The liver stores Vitamin A and contains approx. 90% of the body’s Vitamin A. Excess Carotenoids in the diet do not cause toxicity as they are not converted to Vitamin A unless more is required, however, too much may cause the skin and fat to turn yellow. Vitamin A is safe up to ten times normal requirement, however, above this level can cause cataracts and bony deposits. Deficiency in Vitamin A is the most common Vitamin deficiency we see in birds and that comes mostly from feeding seed which is low in this vital vitamin.






Vitamin D - there are two forms of this vitamin in the body; Vitamin D2 from plants and Vitamin D3 which is manufactured by the body

Vitamin D3 is 30 to 40 times more potent than D2 so D2 is generally disregarded. D3 is synthesised in the body by exposure to UV light.


11 to 45 minutes per day of unfiltered light was enough to provide adequate Vitamin D3 to growing chickens. Note that's UNFILTERED light, that means not behind a screen or a pane of glass ... both of which filter out UV light. (See our blog on Avian Lighting.)


Vitamin D3 precursors may be excreted by the preen gland and spread over the feathers. After exposure to UV light and conversion to Vitamin D3, these are re-ingested. This vitamin (D3) also maintains the levels of Calcium in the body. Low Calcium/high Phosphorus diets will precipitate Hypovitaminosis D (Rickets). Birds on low Calcium diets in sunny flights showed no signs of Rickets, yet birds on the same diet in shaded flights showed this disease. Birds in shaded flights may require added Vitamin D3.


Signs of deficiency in Vitamin D3 are similar to those of Calcium deficiency. In hens this includes:

  • Thin or soft shelled eggs which leads to egg binding

  • Low clutch size

  • Low hatchability

  • Leg weakness

  • Paralysis

  • Tremors

In young growing birds:

  • Rickets

  • Bent or broken bones


An excess of Vitamin D3 produces calcification of other organs especially the kidneys which can lead to Visceral gout and death. X-rays will show calcification of the kidneys. In clinical studies signs of excess disappeared when Vitamin D levels returned to normal.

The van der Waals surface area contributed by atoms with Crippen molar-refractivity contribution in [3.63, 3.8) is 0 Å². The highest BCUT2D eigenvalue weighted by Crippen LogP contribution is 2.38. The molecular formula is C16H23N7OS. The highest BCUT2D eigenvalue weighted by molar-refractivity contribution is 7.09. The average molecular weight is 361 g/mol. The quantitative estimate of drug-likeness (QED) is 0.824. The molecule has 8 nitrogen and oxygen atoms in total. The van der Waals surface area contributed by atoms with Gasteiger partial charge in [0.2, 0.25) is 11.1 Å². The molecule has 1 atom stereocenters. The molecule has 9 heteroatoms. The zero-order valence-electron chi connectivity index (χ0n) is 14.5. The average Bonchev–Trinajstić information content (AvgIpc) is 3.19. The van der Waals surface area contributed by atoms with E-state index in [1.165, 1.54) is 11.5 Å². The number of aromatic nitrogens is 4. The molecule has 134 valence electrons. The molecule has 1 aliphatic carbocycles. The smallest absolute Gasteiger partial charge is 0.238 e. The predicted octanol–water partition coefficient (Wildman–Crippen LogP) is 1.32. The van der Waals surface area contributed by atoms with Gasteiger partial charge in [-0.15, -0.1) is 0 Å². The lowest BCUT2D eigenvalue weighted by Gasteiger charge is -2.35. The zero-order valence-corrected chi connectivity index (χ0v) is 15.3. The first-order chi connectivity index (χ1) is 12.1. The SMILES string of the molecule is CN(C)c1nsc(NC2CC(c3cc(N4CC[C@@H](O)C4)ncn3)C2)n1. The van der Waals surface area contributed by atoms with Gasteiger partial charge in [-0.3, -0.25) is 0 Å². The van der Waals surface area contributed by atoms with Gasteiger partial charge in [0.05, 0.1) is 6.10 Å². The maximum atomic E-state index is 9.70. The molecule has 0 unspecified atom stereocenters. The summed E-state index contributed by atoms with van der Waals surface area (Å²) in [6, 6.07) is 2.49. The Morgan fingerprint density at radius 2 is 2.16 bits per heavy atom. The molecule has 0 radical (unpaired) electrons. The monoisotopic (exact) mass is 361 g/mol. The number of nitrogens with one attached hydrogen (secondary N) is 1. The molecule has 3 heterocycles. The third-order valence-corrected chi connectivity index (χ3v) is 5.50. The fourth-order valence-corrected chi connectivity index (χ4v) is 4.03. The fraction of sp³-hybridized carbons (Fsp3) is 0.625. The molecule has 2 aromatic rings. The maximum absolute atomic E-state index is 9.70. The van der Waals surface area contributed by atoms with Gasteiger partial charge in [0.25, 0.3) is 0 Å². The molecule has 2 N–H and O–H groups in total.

Vitamin E - There are 8 forms of Vitamin E found in plants, primarily in the germ of the plant.  Vitamin E is most common in oily plants and is an antioxidant that prevents the fats from becoming rancid. Vitamin E is absorbed freely in the bowel but requires proper liver and pancreas function for digestion. It is stored in the liver and in plasma in blood. Plants high in oils provide adequate Vitamin E, but rancid fats (e.g. wheat germ oil left in wheat) will use up this vitamin from the body and create a deficiency. This is another reason whole wheat products aren't recommended.


Vitamin E is one of the least toxic vitamins; however, high doses decrease absorption of vitamins A, D, and K, resulting in reduced hepatic storage of vitamin A, impaired bone mineralization, and

coagulopathy (bleeding disorder where coagulation is impared). 


Deficiencies affect the neuromuscular, vascular and reproductive systems. White muscle disease is a type of muscular dystrophy, when this occurs in the gizzard the bird may pass undigested food. Low hatchability (due to weakness in the pipping muscle of the chick) and  

splayed legs are the result of Vitamin E deficiencies in parents. Other sypmtoms include brain disfunction or lack of coordination and edema (swelling around the neck, wings or breast).

Vitamin A
Vitamin D
Vitamin E

Vitamin K - is the first of the water soluble Vitamins and is required for blood clotting. It is found in green plants and is also produced by bacteria in the bowel. Deficiencies occur with long term antibiotic treatment which kill off the beneficial bacteria in the bowel.


Deficiencies result in increased bleeding times and toxicities that lead to kidney tubule degeneration. Vitamin K is available as phylloquinone (K1) from plants like cabbage, spinach and other leafy greens; menaquinone (K2) from bacteria in the gut; and menadione (K3) which is synthesized in the intestinal tract.


Vitamin K1 is present as the fat-soluble portion of plant chlorophyll. An energy-dependent process absorbs vitamin K1 from the intestine, whereas vitamins K2 and K3 are passively absorbed.  Vitamin K3 has twice the potency of natural vitamin K1 on a weight-to-weight basis. 



Thiamine (B1) - This is freely available in most foods and requires constant uptake and is not stored in the body. Deficiencies occur for a number of reasons:

  • Thiaminasis - there are chemicals in foods which break down Thiamine e.g. fresh fish, caffeine, tannins from tea, wattles and gums or dark coloured vegetables such as beetroot.

  • Preservatives in foods e.g. Sulphides and Nitrates.

Thiamine deficiency may lead to loss of appetite, opisthotonos, seizures and death.  This is uncommon birds that have a balanced diet of vegetables, nuts, and pellets.


Riboflavin (B2) - Occurs in plant and animal tissue especially eggs.

In young chicks, riboflavin deficiency causes weakness and diarrhea, but the bird’s appetite remains normal. Affected birds have toes curled inward both when walking and resting. The skin is rough and dry.  

Older birds are more resistant to riboflavin deficiency than juveniles. Breeding hens fed riboflavin-deficient diets may show fatty infiltration of the liver as well as decreased hatchability of their eggs and increased embryo mortality. Heterophil counts may increase and lymphocyte counts decrease. Primary wing feathers may be excessively long. Early treatment with riboflavin will resolve clinical signs; however, in chronic cases permanent nerve damage may occur. 


Excesses don’t occur as this vitamin is readily excreted.


Vit K and B1
bottom of page